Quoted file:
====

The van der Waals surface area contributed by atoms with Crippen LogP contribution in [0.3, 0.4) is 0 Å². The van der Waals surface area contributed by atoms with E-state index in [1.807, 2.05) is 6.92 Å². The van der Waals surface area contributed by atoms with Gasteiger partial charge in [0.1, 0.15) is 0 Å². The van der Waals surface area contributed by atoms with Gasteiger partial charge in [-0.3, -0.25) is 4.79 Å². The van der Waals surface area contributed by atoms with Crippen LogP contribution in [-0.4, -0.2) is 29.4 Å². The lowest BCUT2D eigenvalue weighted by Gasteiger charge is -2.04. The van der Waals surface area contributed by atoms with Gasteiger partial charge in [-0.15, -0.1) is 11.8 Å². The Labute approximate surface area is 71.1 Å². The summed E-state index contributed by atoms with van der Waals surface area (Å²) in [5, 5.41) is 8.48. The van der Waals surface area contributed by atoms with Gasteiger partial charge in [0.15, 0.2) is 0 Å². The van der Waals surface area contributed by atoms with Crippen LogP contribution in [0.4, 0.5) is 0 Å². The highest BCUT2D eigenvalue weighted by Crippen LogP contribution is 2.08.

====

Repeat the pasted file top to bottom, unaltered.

The van der Waals surface area contributed by atoms with Crippen LogP contribution in [0.3, 0.4) is 0 Å². The van der Waals surface area contributed by atoms with E-state index in [1.807, 2.05) is 6.92 Å². The van der Waals surface area contributed by atoms with Gasteiger partial charge in [0.1, 0.15) is 0 Å². The van der Waals surface area contributed by atoms with Gasteiger partial charge in [-0.3, -0.25) is 4.79 Å². The van der Waals surface area contributed by atoms with Crippen LogP contribution in [-0.4, -0.2) is 29.4 Å². The lowest BCUT2D eigenvalue weighted by Gasteiger charge is -2.04. The van der Waals surface area contributed by atoms with Gasteiger partial charge in [-0.15, -0.1) is 11.8 Å². The Labute approximate surface area is 71.1 Å². The summed E-state index contributed by atoms with van der Waals surface area (Å²) in [5, 5.41) is 8.48. The van der Waals surface area contributed by atoms with Gasteiger partial charge in [0.15, 0.2) is 0 Å². The van der Waals surface area contributed by atoms with Crippen LogP contribution in [0.4, 0.5) is 0 Å². The highest BCUT2D eigenvalue weighted by Crippen LogP contribution is 2.08.